I was recently asked to speak on the evolving role of future senior leaders. . . here are some of my reflections.
Agility: It would be remiss to talk about leadership without talking about the pace of change. Our residents rightly expect modern services, personalised interactions and connected experiences across channels. The recent pandemic is a real example of the sector’s ability to adapt and be agile; we need to build on this. Leaders need the ability to adapt, focus on the future, be nimble, resilient and tackle difficult problems as they arise.
Social purpose: In the recent past the focus of organisations was on prioritising profit for shareholders; whilst this may not have been the case for housing associations with the reduction in grant, we have had to become more commercial. It’s hard to overestimate how much the public’s attitude to this has changed. There is now a clear mandate that if a company only focuses on profit, they will lose public support. Society has a much higher expectation on organisations to behave ethically, the focus on ESG for investors supports this. Future leaders are being asked to think beyond their boundaries and think not just about the here and now, but about how their organisation addresses global issues such as climate change and fair trade.
People: People are our biggest asset. Not too long ago, issues that were predominantly addressed within a HR department now make their way to the board. The recent movement around black lives matter and gender inequality are risks that are discussed at all levels. It’s now widely understood that culture is a key factor to success or failure. Leaders will need different skills to ask the right questions of their people around engagement, productivity and wellbeing.
The penny seems to be dropping that not everyone in the world looks and thinks the same. Organisations don’t just need to reflect our communities but need to bring together different perspectives to develop new ideas and optimise performance. Future leaders need to put together teams of people with different backgrounds and with different skills and mindsets and galvanise them to work towards common goals.
Collaborative: Although “collaboration” has become a buzzword, it doesn’t mean that it’s an empty cliché. On the contrary, collaboration in the workplace is what makes teamwork successful. One of the best things about working collaboratively with people who bring different skill sets and backgrounds to the table, is learning from others’ experiences and generating new and exciting initiatives. I have seen first-hand how collaboration can contribute to the greater good. We recently launched a scheme with Plentific and partners to tackle the dearth of women tradespeople delivering repairs and maintenance to our homes. In modern society I do not believe that organisations can thrive without working collectively with others.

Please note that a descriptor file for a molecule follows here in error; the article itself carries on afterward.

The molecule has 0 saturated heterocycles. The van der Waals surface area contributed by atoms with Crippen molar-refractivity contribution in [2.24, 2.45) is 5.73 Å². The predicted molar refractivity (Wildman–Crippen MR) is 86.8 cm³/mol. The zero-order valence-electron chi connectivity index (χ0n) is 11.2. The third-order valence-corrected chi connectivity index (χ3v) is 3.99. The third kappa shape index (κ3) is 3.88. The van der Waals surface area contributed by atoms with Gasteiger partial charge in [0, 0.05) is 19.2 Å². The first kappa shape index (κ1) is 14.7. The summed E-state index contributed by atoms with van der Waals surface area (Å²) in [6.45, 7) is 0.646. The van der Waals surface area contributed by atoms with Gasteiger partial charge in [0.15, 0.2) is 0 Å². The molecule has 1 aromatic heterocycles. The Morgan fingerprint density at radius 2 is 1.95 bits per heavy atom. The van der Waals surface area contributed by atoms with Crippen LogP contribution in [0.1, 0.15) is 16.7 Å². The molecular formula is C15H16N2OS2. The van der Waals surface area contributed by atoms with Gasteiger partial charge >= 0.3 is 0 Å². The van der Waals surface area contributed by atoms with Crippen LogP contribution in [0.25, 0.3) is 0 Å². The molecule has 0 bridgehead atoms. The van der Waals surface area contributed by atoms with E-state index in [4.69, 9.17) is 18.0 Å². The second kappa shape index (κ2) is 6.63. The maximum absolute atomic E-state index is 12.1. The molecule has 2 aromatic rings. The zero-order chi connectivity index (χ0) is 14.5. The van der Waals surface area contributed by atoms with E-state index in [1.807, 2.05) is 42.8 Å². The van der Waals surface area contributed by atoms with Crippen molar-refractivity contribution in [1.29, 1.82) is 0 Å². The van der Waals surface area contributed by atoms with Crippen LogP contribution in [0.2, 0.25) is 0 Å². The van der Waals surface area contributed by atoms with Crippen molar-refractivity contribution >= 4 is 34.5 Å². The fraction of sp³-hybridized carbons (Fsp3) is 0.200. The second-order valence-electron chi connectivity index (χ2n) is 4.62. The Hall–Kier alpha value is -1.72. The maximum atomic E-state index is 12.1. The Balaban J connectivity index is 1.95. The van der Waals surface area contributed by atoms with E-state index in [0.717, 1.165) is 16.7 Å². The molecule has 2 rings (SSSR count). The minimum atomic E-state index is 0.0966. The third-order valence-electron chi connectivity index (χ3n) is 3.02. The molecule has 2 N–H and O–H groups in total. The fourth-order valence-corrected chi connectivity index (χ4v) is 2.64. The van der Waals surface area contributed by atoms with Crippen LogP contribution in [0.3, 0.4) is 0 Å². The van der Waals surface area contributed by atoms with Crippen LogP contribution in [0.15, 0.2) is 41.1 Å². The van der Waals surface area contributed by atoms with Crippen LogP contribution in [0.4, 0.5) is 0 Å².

Authenticity: I don’t buy-in to the concept of “bringing your whole self to work” – believe me, the Elly who parties at the weekend would not make for a good leader! I do, however, believe in leading with my heart and not just my head. The pandemic affected all of us and it would have been pointless not discussing work without the context of one’s own circumstances and vulnerabilities. This didn’t mean that I shared the ins and outs of my life but that I was honest and empathised with people’s personal situations. Compassion and understanding are traits that I couldn’t have been without during the last 12 months; being aware of others’ wellbeing has been crucial, particularly given the increase in mental health issues.
Empowering: Management has moved on so much since I started my career. Future leaders must coach, motivate, engage and inspire their teams. I am sure we all remember how difficult it was at the beginning of the pandemic, when people were finding their way with the new way of working. It was critical that people felt motivated to enable us to continue to deliver an excellent service. This meant being creative, meeting with team members more regularly and celebrating team successes as they happened.
One of the biggest challenges we face is finding good future leaders, but from my perspective the solution is simple – grow your own. This may mean taking risks and pushing people into roles they haven’t delivered before, but how do you learn if you don’t try something new. In my view this is what has driven a lack of diversity at leadership across the sector, a focus on employing the same types of people. Times have moved on and its imperative we are giving people opportunities to develop to ensure we have a sustainable leadership into the future.